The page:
A long toe, low heel foot physiology will cause the horse's body weight to pass over the leg before the leg is prepared to move forward, delaying the breakover. With the body weight in front of the leg the horse quickly throws his foot forward, keeping it low to the ground and predisposes the horse to stumbling.
Standing under makes the horse heavy on the forehand. Standing under causes the horse's body weight to pass over the leg too early in the stride requiring the horse throw his leg out in front of him to support his weight. This 'throwing' of his leg keeps the foot close to the ground and predisposes the horse to stumbling.
A horse with a long neck and large head as well as a horse with a croup that is higher than the wither will create the same low anterior stride and stumbling.
Bull Neck. This is a horse with a thick, short, heavy neck. This neck will fit low on the shoulder. Because the head and neck act as the counter balance to the powerful back end a short thick necked horse will have more problems with balance, particularly with a overweight and/or unsteady rider.
Ewe or Swan Neck. Horses with ewe or swan neck are what we call star-gazers. These are horses that travel with their nose straight out and their heads high in the air. Because of their neck conformation they cannot put their face forward by flexing their necks and arcing. The high head/neck elevation will make it very difficult to collect this horse and it will travel with, what appears to be, little communication of front and back limbs. His vision will be impaired causing stumbling.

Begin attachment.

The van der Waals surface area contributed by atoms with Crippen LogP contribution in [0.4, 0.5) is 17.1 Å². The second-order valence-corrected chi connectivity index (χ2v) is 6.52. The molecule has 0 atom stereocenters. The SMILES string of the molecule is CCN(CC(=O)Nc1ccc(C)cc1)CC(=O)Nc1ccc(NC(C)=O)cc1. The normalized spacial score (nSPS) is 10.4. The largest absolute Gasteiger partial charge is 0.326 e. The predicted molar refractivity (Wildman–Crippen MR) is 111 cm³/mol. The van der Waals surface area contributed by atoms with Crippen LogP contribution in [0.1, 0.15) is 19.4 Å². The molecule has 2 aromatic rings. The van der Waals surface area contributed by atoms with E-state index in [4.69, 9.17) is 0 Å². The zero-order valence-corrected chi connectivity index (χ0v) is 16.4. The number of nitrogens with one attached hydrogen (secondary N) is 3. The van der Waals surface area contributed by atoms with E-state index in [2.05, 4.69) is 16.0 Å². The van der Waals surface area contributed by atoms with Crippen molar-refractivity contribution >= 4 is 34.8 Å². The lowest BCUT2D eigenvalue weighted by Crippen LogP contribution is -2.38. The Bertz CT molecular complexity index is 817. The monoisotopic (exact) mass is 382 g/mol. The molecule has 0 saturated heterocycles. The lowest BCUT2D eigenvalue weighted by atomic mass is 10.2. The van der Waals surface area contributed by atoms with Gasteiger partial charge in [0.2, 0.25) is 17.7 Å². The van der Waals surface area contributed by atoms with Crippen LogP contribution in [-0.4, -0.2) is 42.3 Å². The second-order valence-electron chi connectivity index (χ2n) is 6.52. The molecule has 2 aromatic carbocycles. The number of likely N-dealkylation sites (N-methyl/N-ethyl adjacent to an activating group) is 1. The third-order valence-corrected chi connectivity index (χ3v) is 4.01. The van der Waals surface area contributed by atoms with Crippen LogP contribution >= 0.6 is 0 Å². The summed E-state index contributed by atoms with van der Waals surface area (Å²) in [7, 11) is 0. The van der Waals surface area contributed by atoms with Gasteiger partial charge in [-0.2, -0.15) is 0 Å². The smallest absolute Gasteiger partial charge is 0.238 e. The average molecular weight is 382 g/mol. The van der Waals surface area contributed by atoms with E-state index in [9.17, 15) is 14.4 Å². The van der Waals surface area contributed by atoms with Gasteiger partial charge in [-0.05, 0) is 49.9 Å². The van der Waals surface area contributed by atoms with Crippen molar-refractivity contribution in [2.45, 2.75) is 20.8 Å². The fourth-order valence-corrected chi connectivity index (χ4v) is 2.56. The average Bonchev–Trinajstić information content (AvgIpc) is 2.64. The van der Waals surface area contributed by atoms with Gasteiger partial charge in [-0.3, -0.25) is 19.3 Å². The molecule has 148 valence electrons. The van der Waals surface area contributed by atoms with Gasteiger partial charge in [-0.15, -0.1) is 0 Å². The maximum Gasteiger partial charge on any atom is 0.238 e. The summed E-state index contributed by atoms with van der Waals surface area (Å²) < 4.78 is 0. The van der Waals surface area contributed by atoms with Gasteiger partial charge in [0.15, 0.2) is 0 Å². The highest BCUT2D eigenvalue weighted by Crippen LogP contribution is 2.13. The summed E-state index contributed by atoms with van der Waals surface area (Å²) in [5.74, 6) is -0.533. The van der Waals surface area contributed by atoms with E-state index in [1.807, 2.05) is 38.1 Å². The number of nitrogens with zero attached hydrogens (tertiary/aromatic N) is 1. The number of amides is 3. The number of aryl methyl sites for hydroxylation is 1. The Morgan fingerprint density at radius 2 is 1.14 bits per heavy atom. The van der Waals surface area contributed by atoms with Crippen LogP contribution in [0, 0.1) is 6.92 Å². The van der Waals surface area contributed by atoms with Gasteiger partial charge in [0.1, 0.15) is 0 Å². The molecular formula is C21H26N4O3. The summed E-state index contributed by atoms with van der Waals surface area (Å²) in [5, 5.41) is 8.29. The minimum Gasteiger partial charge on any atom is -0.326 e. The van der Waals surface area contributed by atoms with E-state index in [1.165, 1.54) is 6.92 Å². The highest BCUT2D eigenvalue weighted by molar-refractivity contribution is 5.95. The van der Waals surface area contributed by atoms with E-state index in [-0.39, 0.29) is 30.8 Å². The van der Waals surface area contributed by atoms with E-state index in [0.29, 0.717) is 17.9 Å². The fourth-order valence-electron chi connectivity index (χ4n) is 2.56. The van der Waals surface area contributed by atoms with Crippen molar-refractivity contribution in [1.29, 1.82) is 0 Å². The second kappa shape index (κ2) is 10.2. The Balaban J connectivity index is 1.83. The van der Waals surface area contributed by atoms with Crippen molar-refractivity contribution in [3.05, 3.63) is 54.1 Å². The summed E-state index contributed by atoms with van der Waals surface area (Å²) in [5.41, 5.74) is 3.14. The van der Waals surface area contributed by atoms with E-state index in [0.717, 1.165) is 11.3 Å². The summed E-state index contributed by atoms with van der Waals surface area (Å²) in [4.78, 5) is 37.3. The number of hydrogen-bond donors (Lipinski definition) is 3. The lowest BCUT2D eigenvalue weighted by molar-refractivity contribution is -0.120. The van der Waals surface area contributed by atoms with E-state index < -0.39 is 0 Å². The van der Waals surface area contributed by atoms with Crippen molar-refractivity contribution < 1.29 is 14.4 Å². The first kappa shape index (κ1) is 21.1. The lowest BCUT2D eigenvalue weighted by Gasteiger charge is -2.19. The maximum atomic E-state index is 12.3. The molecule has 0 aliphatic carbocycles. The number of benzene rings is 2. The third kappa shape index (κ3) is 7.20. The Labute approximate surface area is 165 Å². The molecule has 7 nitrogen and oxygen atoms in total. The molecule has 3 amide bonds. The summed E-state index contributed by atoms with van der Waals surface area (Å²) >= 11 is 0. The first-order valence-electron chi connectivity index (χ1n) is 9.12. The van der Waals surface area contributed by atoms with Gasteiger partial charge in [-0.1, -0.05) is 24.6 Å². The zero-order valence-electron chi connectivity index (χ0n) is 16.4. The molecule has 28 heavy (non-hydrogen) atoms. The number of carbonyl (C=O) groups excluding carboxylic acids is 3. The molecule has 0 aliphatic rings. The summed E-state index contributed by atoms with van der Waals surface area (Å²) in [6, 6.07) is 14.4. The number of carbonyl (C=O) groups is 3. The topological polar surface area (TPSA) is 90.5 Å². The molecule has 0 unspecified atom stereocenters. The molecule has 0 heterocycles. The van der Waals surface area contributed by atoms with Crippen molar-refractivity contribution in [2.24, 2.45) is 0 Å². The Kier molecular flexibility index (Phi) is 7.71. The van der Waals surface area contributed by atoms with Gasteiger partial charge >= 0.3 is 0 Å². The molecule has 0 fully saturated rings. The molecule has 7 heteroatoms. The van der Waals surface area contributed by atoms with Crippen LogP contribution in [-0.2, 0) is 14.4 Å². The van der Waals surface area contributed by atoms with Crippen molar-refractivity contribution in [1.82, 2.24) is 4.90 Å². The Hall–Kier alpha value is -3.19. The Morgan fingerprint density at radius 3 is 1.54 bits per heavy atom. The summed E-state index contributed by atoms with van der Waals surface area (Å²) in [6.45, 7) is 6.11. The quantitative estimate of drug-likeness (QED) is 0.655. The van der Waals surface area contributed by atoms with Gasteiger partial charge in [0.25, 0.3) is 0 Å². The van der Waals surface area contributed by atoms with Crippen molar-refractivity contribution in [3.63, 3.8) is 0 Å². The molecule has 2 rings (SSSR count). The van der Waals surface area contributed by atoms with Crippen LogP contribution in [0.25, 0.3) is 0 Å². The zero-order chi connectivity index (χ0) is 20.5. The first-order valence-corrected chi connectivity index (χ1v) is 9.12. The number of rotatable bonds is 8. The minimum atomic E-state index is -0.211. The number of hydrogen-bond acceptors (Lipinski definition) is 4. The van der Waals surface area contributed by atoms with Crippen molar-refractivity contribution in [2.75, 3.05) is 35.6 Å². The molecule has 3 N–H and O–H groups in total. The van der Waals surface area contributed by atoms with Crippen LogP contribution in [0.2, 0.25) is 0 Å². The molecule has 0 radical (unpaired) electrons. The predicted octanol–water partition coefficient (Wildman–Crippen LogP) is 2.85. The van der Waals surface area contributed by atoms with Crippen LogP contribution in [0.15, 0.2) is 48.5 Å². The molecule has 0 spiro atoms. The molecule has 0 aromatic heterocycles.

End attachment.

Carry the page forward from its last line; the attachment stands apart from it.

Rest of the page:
Calf-kneed. A calf-kneed horse will require more muscle exertion to keep a fluid movement. The muscles of the forearm will fatigue quicker, causing a 'more severe' calf-kneed condition and subjecting the horse to stumbling.
Over in the knees. In this condition the knees buckle forward because they are always in a flexed condition. Without the ability to 'lock' its knees these horses will stumble.
Short upright pastern. A horse with a short upright pastern will have excessive concussion that will have the tendency to bruise the heels. He will already have a short stride and with sore heels he will land toe first and periodically stumble.
So, the next time your client's trainer says that the horse stumbled because he didn't have rocker toes…check everything out before deciding that a quick fix by the farrier is the answer.